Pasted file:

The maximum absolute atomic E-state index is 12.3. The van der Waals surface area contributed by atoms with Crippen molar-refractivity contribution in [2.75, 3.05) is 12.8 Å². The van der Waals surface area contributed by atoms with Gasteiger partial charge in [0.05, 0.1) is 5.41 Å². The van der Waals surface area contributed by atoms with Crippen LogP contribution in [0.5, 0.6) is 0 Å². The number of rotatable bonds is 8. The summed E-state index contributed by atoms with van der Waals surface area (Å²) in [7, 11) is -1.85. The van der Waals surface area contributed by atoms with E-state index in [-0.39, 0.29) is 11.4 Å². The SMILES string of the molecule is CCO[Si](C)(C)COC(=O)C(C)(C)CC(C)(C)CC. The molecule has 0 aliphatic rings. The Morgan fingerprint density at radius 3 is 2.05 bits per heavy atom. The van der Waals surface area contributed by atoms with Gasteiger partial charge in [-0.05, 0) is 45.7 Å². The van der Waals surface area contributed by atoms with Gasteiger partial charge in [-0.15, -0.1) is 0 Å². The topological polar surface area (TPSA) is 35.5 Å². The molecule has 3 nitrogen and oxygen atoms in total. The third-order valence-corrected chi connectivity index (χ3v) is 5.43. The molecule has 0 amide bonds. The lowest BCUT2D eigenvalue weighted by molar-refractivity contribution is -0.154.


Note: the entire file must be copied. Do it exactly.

The maximum absolute atomic E-state index is 12.3. The van der Waals surface area contributed by atoms with Crippen molar-refractivity contribution in [2.75, 3.05) is 12.8 Å². The van der Waals surface area contributed by atoms with Gasteiger partial charge in [0.05, 0.1) is 5.41 Å². The van der Waals surface area contributed by atoms with Crippen LogP contribution in [0.5, 0.6) is 0 Å². The number of rotatable bonds is 8. The summed E-state index contributed by atoms with van der Waals surface area (Å²) in [7, 11) is -1.85. The van der Waals surface area contributed by atoms with E-state index in [-0.39, 0.29) is 11.4 Å². The SMILES string of the molecule is CCO[Si](C)(C)COC(=O)C(C)(C)CC(C)(C)CC. The molecule has 0 aliphatic rings. The Morgan fingerprint density at radius 3 is 2.05 bits per heavy atom. The van der Waals surface area contributed by atoms with Gasteiger partial charge in [-0.05, 0) is 45.7 Å². The van der Waals surface area contributed by atoms with Gasteiger partial charge in [-0.15, -0.1) is 0 Å². The topological polar surface area (TPSA) is 35.5 Å². The molecule has 3 nitrogen and oxygen atoms in total. The third-order valence-corrected chi connectivity index (χ3v) is 5.43. The molecule has 0 amide bonds. The lowest BCUT2D eigenvalue weighted by molar-refractivity contribution is -0.154.